Christopher Fowler sitting on a teal sofa in his living room


Which writers do you most admire?

A random Top Twenty would feature Charles Dickens, J.G. Ballard, Ray Bradbury, William Faulkner, HH Munroe, EM Forster, Ira Levin, Virginia Woolf, Joyce Carol Oates, BS Johnson, Joe Haldeman, Peter Barnes, Alan Sillitoe, Keith Waterhouse, Tennessee Williams, David Nobbs, Evelyn Waugh, Joe Orton, Alan Bennett and Christopher Hibbert.

Do you still write horror stories?

You tell me. The most upsetting story I ever wrote was ‘Personal Space’, about a pensioner being imprisoned in her own home by drug addicts, but the idea came from a newspaper article with a far more horrific outcome than the one I provided.

I'm certainly no fan of kitchen sink drama I like stories that soar into strangeness rather than ones that faithfully replicate the ordinariness of life.

What do you like and dislike about genre writing?

I love the stomach-drop you get from truly emotional books and films, but they need an intelligence behind them to provide a kick. I hated the porno-dumb violence of Kill Bill and Sin City, films aimed at 14-year-olds discovering erections, and I abhor the misanthropic streak of much post-modernist writing, but I love stories that create fatally flawed humans. I don't appreciate the ghettoisation of the genre, and many of the stories I consider to be horrific do not fit into easy horror categories. I think horror, like SF, has passed through its experimental golden period, and don't enjoy ‘comfortable mainstream horror fiction aimed at Goth girls and populated by vampires in black leather coats. This creates a problem for me, because I drift across the genre into other areas, and it confuses readers looking for a consistent backlist.

What's your most biographical book?

Psychoville is the most overtly biographical (to the point where my parents took offense), but elements of my life are present in ‘Soho Black, which was written as catharsis, and ‘Calabash.

My biggest problem arises in the choice of subject matter, and how to balance real life with grand guignol. I'm planning to write a much more biographical book one day.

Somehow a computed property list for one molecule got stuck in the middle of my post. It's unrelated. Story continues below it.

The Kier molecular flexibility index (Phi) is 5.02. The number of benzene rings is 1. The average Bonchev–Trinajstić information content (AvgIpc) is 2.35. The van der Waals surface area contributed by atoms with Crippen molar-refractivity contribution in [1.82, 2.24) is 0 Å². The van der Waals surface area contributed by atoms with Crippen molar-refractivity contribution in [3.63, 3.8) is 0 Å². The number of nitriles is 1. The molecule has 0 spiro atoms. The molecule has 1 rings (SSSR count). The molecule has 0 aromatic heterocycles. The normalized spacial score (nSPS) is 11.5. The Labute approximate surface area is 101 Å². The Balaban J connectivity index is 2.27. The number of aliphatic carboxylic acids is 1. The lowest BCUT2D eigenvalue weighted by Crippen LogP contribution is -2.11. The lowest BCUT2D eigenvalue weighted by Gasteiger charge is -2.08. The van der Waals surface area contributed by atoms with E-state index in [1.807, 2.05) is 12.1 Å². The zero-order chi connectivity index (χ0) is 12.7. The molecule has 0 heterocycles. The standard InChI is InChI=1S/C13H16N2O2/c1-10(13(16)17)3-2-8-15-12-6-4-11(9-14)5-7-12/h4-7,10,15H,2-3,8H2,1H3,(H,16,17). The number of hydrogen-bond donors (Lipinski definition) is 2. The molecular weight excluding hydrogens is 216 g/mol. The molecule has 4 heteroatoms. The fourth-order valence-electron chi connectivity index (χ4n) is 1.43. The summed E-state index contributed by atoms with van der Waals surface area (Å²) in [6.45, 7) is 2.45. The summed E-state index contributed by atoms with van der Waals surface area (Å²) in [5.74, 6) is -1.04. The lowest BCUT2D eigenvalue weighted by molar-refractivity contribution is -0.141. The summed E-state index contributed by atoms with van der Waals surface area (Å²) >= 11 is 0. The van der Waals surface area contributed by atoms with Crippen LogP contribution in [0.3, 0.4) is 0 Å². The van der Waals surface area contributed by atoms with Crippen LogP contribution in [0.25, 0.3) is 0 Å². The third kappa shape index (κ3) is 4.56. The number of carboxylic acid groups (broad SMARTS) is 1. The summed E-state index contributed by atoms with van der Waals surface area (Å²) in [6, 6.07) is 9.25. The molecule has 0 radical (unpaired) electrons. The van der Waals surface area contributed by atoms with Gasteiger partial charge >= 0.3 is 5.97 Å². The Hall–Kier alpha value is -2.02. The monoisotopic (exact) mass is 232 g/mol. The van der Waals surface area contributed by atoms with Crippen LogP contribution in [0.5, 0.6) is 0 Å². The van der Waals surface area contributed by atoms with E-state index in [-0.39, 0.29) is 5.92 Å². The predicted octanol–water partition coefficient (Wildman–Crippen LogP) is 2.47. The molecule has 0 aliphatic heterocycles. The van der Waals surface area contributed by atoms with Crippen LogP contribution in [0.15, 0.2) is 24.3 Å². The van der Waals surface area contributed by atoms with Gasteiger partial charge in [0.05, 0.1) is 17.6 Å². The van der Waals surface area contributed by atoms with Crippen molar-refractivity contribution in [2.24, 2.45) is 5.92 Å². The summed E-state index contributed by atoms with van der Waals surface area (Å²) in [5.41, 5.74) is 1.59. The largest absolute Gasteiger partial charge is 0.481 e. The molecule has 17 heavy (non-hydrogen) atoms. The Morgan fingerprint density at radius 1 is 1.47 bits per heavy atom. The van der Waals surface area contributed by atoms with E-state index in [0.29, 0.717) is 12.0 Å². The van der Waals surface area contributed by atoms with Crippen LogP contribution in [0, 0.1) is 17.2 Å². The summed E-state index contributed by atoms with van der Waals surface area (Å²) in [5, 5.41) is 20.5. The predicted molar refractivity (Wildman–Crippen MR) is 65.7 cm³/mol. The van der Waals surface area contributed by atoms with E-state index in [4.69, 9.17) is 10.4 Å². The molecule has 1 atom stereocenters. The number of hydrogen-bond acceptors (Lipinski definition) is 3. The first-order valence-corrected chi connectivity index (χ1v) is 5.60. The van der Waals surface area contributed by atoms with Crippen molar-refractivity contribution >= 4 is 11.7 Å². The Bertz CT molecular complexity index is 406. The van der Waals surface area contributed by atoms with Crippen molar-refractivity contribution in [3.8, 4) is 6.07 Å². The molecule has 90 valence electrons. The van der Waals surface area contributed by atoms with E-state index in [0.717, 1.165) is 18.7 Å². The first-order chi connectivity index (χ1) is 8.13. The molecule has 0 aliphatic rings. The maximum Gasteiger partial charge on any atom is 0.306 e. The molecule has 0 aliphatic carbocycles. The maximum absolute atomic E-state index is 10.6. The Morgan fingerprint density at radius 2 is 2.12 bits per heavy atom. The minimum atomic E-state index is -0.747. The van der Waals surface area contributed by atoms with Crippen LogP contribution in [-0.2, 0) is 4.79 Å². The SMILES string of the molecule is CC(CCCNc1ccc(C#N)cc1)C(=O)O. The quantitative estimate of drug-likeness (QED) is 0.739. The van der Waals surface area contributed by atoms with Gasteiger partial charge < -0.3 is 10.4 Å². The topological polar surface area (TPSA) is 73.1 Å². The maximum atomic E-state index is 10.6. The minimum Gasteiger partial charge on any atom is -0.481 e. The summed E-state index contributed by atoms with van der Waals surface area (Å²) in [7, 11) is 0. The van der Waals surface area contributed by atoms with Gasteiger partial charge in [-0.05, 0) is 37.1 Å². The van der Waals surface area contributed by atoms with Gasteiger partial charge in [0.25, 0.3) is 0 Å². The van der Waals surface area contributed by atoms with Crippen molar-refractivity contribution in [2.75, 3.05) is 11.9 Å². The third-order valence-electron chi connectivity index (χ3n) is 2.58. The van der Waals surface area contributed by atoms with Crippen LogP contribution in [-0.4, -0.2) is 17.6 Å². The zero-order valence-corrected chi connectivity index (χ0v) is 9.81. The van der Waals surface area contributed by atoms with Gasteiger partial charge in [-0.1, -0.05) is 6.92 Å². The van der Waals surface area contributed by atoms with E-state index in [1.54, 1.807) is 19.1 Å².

Why do you often write stories in pairs or trios?

A number of readers and critics have mentioned this. Its to do with not getting all your ideas into one story, and being drawn to particular styles that are worth exploring further.

So you get bleak fairytales like the Britannica Castle stories, and exotica like ‘The Scorpion Jacket and ‘The Man Who Wound A Thousand Clocks, and dark comedies like ‘Looking For Bolivar and ‘Something For Your Monkey.

If you look for recurrent themes in my fiction you'll find pairs and opposites, usually two characters complementing or cancelling each other's personalities. This stems from my habit of creating warring forces within single characters and then splitting them into duos.

What's your advice for first-time writers?

Fiction means you can make stuff up.
Don't be ashamed of embarrassing yourself.
Romances need a moral dilemma.
Remember it's fiction, not biography.
Ask yourself what the hero wants.
Think the unthinkable.
When you think it can't go further, go further.
Characters need to grow, and not repeat themselves.
Choice is a dilemma between irreconcilable goods or the lesser of two evils.
You don't always need to explain why people do things.
Crisis moments are better when they're completely static.
Leave room for characters to breathe.
You have to love your hero.
Dialogue is not conversation.
It's better to do than to describe.
Believe what you write.
You don't have to write from experience.
Make sure that something always remains unknowable.

Would you like to see more film versions of your stories?

Of course. Who wouldn't want to see their work completely misunderstood and then circumcised by a Hollywood director with strange hair, a really high voice and a worldview based around himself?

Is writing hard work?

Writing can be an act of bravery. Many authors hide far behind the patina of the page, but for me writing requires a degree of honesty and the voicing of an opinion. Obviously, this places you at risk and potentially reduces your audience, although it never hurt any of the authors I've listed as an influence.

Readers are intuitive; any of mine looking for a roman a clef should be able to spot that I'm an urban democrat who believes in change and optimism and embracing difference, and has no interest in the Little-Middle-England mentality. That doesn't stop me from loving London and writing about the English with pride; you can keep Offenbach next to Rufus Wainwright on your playlist without conflict.

And it means you can write about fear without spreading it, even though the Daily Mail will hate you forever. 


Next: The History of Bryant & May